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Hijab-wearing Christian professor is promoting culture of oppression, Muslim reformers say

When Larycia Hawkins, a professor at evangelical Wheaton College, started wearing a hijab and expressed her view that Muslims and Christians “worship the same God,” she kicked off a controversy that deeply divided evangelicals and drew accusations of Islamophobia against Wheaton.

Utah religious leaders of several faiths donned hijabs to support “freedom of religion without persecution,” The Salt Lake Tribune reported. Hawkins’ critics, some media outlets and Wheaton itself said the early focus on what Hawkins was wearing for Advent was misplaced.

The real issue – serious enough to get her suspended while the school conducts a review – was her alleged conflation of Islamic and Christian theology in an attempt to show solidarity with Muslims who are facing hostility.

Now two self-styled Muslim reformers, both former journalists, are telling well-meaning advocates like Hawkins to take off the hijab if they care about Muslim women.

Asra Nomani and Hala Arafa wrote in The Washington Post that the glorification of the hijab is the result of “a well-financed effort by conservative Muslims to dominate modern Muslim societies”:

This modern-day movement spreads an ideology of political Islam, called “Islamism,” enlisting well-intentioned interfaith do-gooders and the media into promoting the idea that “hijab” is a virtual “sixth pillar” of Islam …

RELATED: Christian college called racist for suspending black professor who said Muslims worship ‘same God’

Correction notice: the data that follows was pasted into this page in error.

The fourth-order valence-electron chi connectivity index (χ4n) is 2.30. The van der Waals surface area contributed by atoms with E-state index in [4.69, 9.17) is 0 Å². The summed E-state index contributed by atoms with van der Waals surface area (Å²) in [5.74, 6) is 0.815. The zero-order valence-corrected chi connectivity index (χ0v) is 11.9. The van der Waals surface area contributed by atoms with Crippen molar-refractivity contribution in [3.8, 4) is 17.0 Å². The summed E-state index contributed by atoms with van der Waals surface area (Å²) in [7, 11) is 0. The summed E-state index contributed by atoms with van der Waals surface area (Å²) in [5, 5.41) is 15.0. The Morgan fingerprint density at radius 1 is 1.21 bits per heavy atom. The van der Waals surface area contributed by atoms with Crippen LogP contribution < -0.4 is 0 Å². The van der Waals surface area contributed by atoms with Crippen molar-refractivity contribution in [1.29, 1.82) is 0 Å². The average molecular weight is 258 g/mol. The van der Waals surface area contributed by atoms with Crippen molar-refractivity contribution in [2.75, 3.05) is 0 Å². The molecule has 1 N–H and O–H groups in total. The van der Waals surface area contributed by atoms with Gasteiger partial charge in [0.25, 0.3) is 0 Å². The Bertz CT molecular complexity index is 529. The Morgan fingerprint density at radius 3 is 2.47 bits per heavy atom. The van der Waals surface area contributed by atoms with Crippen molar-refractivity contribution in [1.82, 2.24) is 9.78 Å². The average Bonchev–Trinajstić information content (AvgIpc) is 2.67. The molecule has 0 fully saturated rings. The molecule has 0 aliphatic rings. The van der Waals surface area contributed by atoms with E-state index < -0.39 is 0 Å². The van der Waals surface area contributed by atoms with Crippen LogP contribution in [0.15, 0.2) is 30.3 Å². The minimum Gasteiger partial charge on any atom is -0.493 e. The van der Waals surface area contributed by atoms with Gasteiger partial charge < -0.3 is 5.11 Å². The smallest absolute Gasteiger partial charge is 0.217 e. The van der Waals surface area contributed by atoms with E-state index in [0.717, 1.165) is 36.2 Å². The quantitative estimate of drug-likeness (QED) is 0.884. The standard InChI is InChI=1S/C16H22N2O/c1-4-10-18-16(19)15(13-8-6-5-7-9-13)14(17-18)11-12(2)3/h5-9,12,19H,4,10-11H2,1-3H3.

They trace the enforcement of the hijab against women and girls to the 1979 Iranian revolution and the rise of “well-funded Saudi clerics,” who ignored Islamic scholarship going back a millennium arguing that women need not cover their hair. Now it’s just garden-variety bullying:

Women and girls, who are sometimes called “enforce-hers” and “Muslim mean girls,” take it a step further by even making fun of women whom they perceive as wearing the hijab inappropriately, referring to “hijabis” in skinny jeans as “ho-jabis,” using the indelicate term for “whores.”

(If you recognize Nomani’s name, it could be because The College Fix noted she was “blackballed” by Duke University’s Muslim Students Association this spring when she was scheduled to address the university.)

It’s not feminist in the least to tell women to cover themselves, yet paragons of Western liberalism (including the University of Calgary) are promoting the hijab as a choice that women make to protect themselves from “unwanted attention,” Nomani and Arafa write:

As Americans, we believe in freedom of religion. But we need to clarify to those in universities, the media and discussion forums that in exploring the “hijab,” they are not exploring Islam, but rather the ideology of political Islam as practiced by the mullahs, or clerics, of Iran and Saudi Arabia, the Taliban in Afghanistan and the Islamic State.

In the name of “interfaith,” these well-intentioned Americans are getting duped by the agenda of Muslims who argue that a woman’s honor lies in her “chastity” and unwittingly pushing a platform to put a hijab on every woman.

The op-ed appears to be part of a slow-rolling launch of Nomani’s new organization, the Muslim Reform Movement, which advocates “peace, human rights and secular governance.” Its tagline: “Ideas do not have rights. Human beings have rights.”

Nomani is also the author of Standing Alone: An American Woman’s Struggle for the Soul of Islam.

RELATED: Duke University’s Muslim Students Association blackballed Islamic feminist’s campus speech

h/t Eugene Volokh

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About the Author
Associate Editor
Greg spent several years as a technology policy reporter and editor for Warren Communications News in Washington, D.C., and guest host on C-SPAN’s “The Communicators.” Previously he led media and public relations at Seattle’s Discovery Institute, a free-market think tank. Greg is developing a Web series about a college newspaper, COPY, whose pilot episode was a semifinalist in the TV category for the Scriptapalooza competition in 2012. He graduated in 2001 with a B.A. from Seattle Pacific University, where he co-founded the alternative newspaper PUNCH and served as a reporter, editor and columnist for The Falcon.

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